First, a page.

It’s always good idea to take charge of your health, but there’s no time like the New Year.
To help you get started in 2017, several dietitians and health experts are offering up fresh approaches to keeping those resolutions.
“You’ve had time to think about who you want to be or what you want to accomplish and to plan for that change,” said Claudia Zapata, a registered dietitian, nutritionist and author of the blog Claudia Zapata Celebrating Health. “The first days of the year serves as the ideal springboard for putting your plan into action.”
Start with a clean slate: Clean and organize your pantry and fridge by chucking the overly processed junk foods. Replace those sugary cereals, cookies and crackers with hydrogenated oils, bottled salad dressings and refined grains like white rice and pasta. Instead, stock up on healthy granolas and unsalted nuts and seeds; a good olive and avocado oil; a variety of vinegars; and whole grains such as quinoa, farro, bulgur, millet and brown rice. Evidence of your clean slate will help: Post “before” and “after” photos on social media to inspire yourself and your friends.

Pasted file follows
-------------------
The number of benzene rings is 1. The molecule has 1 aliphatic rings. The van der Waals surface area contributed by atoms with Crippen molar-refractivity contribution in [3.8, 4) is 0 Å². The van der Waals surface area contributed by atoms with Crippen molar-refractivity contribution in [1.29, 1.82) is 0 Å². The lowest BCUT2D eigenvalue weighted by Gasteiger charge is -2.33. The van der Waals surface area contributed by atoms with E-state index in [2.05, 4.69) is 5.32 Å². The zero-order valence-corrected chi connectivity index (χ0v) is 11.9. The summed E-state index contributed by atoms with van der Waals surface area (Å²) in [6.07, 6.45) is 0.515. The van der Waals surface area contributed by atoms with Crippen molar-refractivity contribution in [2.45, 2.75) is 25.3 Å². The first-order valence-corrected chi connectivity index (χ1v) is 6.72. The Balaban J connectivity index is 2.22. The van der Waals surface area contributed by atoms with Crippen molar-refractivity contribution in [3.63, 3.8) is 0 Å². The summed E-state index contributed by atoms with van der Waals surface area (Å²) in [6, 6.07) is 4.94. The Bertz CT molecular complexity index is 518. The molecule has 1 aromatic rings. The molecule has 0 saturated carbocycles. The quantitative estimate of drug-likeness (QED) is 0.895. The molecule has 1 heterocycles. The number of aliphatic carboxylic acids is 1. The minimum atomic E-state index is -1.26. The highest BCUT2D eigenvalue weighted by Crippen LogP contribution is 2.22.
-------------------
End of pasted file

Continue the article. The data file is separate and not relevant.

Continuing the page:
Be truthful: It can be easy to fool yourself into thinking you’re eating healthy. Sure, there are carrots in that cake and peaches in that pie. But these foods don’t count toward the fruits and veggies you should eat every day.
Cook more: Develop seven to 10 go-to healthy recipes and the shopping lists you need for them. Print them out or take photos of them with your phone. Let family members pick favorites. Aim to try a new recipe once a week or once a month. Try tweaking favorites with different ingredients.
Reduce sodium: Experiment by seasoning food with herbs and spices such as basil, black pepper, cayenne, garlic, nutmeg, and ginger instead of salt.